Print isn’t dead, not even close. But it may be terminally ill. That was the takeaway from Time Inc.’s Q3 financial report today.
The company, which had previously forecasted 1 percent to 5 percent of growth for 2016, has readjusted that forecast to flat to 1.5 percent. This, after it reported that it generated $4 million ($769 million) less in Q3 2016 revenue versus the same period ($773 million) last year. The company is, however, up by $6 million H1 2016 ($1.459 billion) versus H1 2015 ($1.453 billion).
When diving into the numbers, the outlook for print is not great. Print advertising, subscription and newsstand revenue are all down. Print advertising took the biggest hit, down 13 percent compared to Q3 of last year. Subscription revenue is down 7 percent, and newsstand down 10 percent. Cumulatively, those three balance lines account for $528 million in revenue; meaning print supports 69 percent of the company’s total revenue.
In this morning's investor call, Joe Ripp said, “Our organizational structure was holding us back,” and then implied he is optimistic about the new structure that aligns sales teams to categories instead of brands. He stated that the old structure impeded its ability to sell larger contracts to advertisers because they were buying in small, brand-specific buckets. He also stressed that despite the “short-term pain” associated with the restructuring, the company is now better positioned to deliver scale to advertisers across platforms and brands.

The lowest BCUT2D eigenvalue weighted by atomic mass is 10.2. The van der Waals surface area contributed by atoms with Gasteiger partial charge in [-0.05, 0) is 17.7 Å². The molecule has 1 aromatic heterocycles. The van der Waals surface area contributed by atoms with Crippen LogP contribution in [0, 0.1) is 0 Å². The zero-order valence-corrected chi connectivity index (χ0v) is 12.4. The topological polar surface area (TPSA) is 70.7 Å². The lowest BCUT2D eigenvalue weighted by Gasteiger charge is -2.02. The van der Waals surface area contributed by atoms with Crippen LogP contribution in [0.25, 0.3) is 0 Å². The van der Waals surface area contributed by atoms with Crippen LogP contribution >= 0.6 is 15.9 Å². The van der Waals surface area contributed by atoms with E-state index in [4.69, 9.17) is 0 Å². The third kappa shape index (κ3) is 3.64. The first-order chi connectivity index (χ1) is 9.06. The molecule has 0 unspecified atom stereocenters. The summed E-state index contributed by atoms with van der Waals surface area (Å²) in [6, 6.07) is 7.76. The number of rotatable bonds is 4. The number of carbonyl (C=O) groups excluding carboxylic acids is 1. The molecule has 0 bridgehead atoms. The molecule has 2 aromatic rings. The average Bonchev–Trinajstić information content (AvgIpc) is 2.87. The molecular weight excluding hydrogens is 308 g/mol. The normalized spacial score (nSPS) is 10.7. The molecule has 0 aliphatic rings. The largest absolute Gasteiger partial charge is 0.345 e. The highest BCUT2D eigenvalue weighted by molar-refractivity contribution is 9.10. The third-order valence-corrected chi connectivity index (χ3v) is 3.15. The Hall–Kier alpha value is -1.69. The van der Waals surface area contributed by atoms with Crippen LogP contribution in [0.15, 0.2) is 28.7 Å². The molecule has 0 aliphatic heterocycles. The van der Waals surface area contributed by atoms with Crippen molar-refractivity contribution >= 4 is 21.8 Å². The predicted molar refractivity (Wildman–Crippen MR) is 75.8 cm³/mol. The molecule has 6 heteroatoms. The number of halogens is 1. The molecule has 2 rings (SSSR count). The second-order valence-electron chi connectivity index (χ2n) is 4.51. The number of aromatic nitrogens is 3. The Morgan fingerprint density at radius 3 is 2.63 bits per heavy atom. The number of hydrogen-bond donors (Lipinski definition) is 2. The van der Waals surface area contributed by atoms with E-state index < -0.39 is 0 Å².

Digital advertising was a huge bright spot in today’s report. It grew 65 percent in Q3 versus last year. However, in the greater context, it still only accounted for $127 million of its $769 million in revenue. That’s definitely not pocket change, and the growth is an indication the company is moving in the right direction, but it still has a ways to go to catch up to print.
Originally published on Folio:'s sister site Min.